This is one of more than 100 comments left on that page, nearly all complaints or moving accounts from India of failed bids to get Nokia’s care and attention. Frankly I am developing a warped view of the subcontinent, as this place criss-crossed by lost souls bearing malfunctioning handsets, desperately looking for salvation in the form of a glowing Nokia logo.

Anyway, maybe I should introduce them all to Linda. A wire rod or two may be just the answer.

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Dancing Queen and the End of Popular Music

The other night, as I lay sweating in my mum’s flat in boiling England in the early hours, a crowd of 20 somethings spilled out of a nearby club. The usual hubbub of indistinct chatter ensued as they prepared to disperse. Then the females (I assume; I couldn’t actually see anything) started singing something together, and, gradually the song they were singing emerged: “Dancing Queen”, by Abba, released as a single in 1976. The lassies, who can’t have been born when it first came out, all knew the words (no big surprise, perhaps, given it’s been covered by 20 other artists and was rereleased by Abba in the early 1990s) and sang it long after I felt the moment had passed and they should all go home.

Apart from keeping me awake, I realised something more important: I was listening to the last hurrah of popular music. And today marks, at least in the UK, the death of this era. That’s because today is the last edition of BBC’s Top Of The Pops, the long-running television show that broadcast (usually mimed) performances of the top selling single artists of the week. Everyone here in the UK is waxing nostalgic about the show, which first went out in 1964, and has been running pretty much every week ever since. But perhaps its greatest significance will be in its demise, as it reflects the end of popular music as a unifying force.

Ironic, really, given that folk like me weren’t allowed to watch ToTP as kids, at least with the sound on. Even as a late teenager my dad would make a point of walking in to the lounge when I was watching it, to mess about with the grate, or the wine cupboard (necessitating a move of the TV) and would make some sarcastic remark about whoever was on — and his entry always seemed to coincide with a particularly outrageous display by Roy Wizzard or Noddy Holder or Gary Glitter (turns out he was right about him, come to think of it). ToTP was a divisive force in our household, but nationally, culturally, it united. In an era when pop music remained fringe — only a couple of radio stations played it, one of them pirate, and there was scant pop music on TV outside ToTP — the program was a Mecca for anyone who wanted to know what was what. We really cared about who was number one; seeing bands and artists play on ToTP was sometimes the only chance we got to put a face to the voice we heard on the radio. And then there were Pan’s People, the dancers who “interpreted” songs to help fill up the show. They, dancing to the Chi-Lites’ “Homely Girl”, were my first glimpse of sensual womanhood and for that alone I’m hugely grateful.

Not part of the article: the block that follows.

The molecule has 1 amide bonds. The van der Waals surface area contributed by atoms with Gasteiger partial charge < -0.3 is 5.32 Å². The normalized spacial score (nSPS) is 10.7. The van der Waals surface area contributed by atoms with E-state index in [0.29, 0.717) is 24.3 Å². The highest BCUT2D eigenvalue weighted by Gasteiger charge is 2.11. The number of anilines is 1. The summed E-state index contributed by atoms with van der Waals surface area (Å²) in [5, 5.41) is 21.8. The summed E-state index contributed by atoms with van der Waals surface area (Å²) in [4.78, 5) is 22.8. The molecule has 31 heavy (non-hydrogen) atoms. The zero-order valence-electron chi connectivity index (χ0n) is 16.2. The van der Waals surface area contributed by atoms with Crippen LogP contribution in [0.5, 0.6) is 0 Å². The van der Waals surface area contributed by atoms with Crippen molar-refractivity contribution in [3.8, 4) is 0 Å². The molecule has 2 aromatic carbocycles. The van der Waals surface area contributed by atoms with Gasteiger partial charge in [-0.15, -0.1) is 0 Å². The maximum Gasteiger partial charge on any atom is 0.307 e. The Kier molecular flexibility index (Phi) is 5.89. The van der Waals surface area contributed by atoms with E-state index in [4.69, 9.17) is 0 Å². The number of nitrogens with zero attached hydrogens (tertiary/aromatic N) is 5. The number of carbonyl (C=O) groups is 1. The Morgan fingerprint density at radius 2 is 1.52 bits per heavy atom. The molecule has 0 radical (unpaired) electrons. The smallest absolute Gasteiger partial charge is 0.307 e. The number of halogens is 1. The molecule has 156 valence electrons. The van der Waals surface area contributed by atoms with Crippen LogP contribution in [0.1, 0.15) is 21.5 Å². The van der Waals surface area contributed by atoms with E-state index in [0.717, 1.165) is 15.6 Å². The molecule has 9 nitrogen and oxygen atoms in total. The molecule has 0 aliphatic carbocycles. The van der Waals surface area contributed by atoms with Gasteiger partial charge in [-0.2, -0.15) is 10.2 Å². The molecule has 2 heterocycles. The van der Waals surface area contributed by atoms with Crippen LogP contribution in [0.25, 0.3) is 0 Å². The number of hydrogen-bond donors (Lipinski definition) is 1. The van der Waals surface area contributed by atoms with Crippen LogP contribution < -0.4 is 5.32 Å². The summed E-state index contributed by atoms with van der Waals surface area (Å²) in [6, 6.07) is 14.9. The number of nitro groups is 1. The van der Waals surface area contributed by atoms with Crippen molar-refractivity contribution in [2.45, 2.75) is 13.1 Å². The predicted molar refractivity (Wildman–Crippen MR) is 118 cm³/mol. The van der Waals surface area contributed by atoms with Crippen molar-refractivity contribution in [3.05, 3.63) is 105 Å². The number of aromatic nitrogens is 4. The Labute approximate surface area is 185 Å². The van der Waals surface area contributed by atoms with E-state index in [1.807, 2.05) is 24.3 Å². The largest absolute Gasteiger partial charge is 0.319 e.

The point about ToTP was that it gave everyone a cultural reference point. Watch ToTP and we knew all we needed to know to bond with friends, chat up those we wanted to chat up and to sing along at parties. We all knew who The Rubettes were, and while we may have hated ‘Sugar Baby Love’ we all knew it was number one, and hearing it on radios as we went on holidays or tried to steal a French kiss or two at a party, provided a cultural anchor that would forever make that the soundtrack of the summer of 1974 (or was it 1975.) The point? ‘Sugar Baby Love’ meant different things to different people, but it meant something. Listen to it now and I am transported back to the smell of hay (yes, those kinds of parties), feel the excitement of flashing lights and the electrifying presence of females through the gloom.

Of course, a lot of people will see the demise of ToTP as a good thing, the victory of the Long Tail of pop music (or whatever we have to call it now, given it’s not really popular any more.) They’ll say that the Big Head of mass commercialisation of popular music, where a few acts get disproportionate air play, promotion and media interest to the detriment of others, was never what people really wanted, and that now, with the Internet fostering better distribution and an increasingly sophisticated medium of recommendation, we can now listen to what we really want to, rather than what big business wants us to.

That’s true. But when are we going to be able to stand in car parks at three o’clock in the morning all drunkenly singing “young and sweet and only 17” because we all know the words? Or commenting on the silly hats that the Rubettes wore, or complaining about the number of appearances of Status Quo? And it’s not just about the Water Cooler culture — where we all stand around discussing last night’s TV, where we all saw the same thing because there was only one thing to watch — but of something else: cultural reference points that provide a shared soundtrack to our lives. Not a reason to keep Top of the Pops, necessarily, but perhaps food for thought about the world we are entering without it.